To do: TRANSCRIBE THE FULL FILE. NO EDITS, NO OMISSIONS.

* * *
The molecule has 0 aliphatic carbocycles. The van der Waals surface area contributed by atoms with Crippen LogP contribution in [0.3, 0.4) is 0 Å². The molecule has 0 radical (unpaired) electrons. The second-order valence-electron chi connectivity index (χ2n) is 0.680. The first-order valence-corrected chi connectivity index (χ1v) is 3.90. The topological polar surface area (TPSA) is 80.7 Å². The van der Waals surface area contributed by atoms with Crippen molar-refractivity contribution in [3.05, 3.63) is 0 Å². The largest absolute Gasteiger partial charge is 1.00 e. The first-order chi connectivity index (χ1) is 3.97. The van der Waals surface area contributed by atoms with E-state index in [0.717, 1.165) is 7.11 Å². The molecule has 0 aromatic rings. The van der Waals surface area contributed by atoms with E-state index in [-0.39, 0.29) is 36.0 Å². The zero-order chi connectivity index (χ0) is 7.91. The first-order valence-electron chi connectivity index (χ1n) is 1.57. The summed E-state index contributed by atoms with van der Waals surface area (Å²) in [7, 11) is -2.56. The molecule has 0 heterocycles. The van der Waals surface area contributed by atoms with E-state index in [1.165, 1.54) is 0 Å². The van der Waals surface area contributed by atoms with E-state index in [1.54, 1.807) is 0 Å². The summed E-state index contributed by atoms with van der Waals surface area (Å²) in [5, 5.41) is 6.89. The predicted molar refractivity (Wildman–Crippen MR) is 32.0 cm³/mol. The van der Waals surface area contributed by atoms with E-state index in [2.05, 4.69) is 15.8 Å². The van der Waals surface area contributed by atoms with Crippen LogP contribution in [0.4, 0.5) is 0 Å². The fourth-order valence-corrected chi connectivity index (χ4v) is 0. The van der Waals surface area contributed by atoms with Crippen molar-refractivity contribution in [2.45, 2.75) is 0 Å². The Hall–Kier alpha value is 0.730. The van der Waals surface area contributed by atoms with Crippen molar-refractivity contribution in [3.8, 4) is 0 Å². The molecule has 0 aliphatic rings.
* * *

The molecule has 0 aliphatic carbocycles. The van der Waals surface area contributed by atoms with Crippen LogP contribution in [0.3, 0.4) is 0 Å². The molecule has 0 radical (unpaired) electrons. The second-order valence-electron chi connectivity index (χ2n) is 0.680. The first-order valence-corrected chi connectivity index (χ1v) is 3.90. The topological polar surface area (TPSA) is 80.7 Å². The van der Waals surface area contributed by atoms with Crippen molar-refractivity contribution in [3.05, 3.63) is 0 Å². The largest absolute Gasteiger partial charge is 1.00 e. The first-order chi connectivity index (χ1) is 3.97. The van der Waals surface area contributed by atoms with E-state index in [0.717, 1.165) is 7.11 Å². The molecule has 0 aromatic rings. The van der Waals surface area contributed by atoms with E-state index in [-0.39, 0.29) is 36.0 Å². The zero-order chi connectivity index (χ0) is 7.91. The first-order valence-electron chi connectivity index (χ1n) is 1.57. The summed E-state index contributed by atoms with van der Waals surface area (Å²) in [7, 11) is -2.56. The molecule has 0 heterocycles. The van der Waals surface area contributed by atoms with E-state index in [1.165, 1.54) is 0 Å². The van der Waals surface area contributed by atoms with E-state index in [1.54, 1.807) is 0 Å². The summed E-state index contributed by atoms with van der Waals surface area (Å²) in [5, 5.41) is 6.89. The predicted molar refractivity (Wildman–Crippen MR) is 32.0 cm³/mol. The van der Waals surface area contributed by atoms with E-state index in [2.05, 4.69) is 15.8 Å². The van der Waals surface area contributed by atoms with Crippen LogP contribution in [0.4, 0.5) is 0 Å². The fourth-order valence-corrected chi connectivity index (χ4v) is 0. The van der Waals surface area contributed by atoms with Crippen molar-refractivity contribution in [2.45, 2.75) is 0 Å². The Hall–Kier alpha value is 0.730. The van der Waals surface area contributed by atoms with Crippen molar-refractivity contribution in [3.8, 4) is 0 Å². The molecule has 0 aliphatic rings.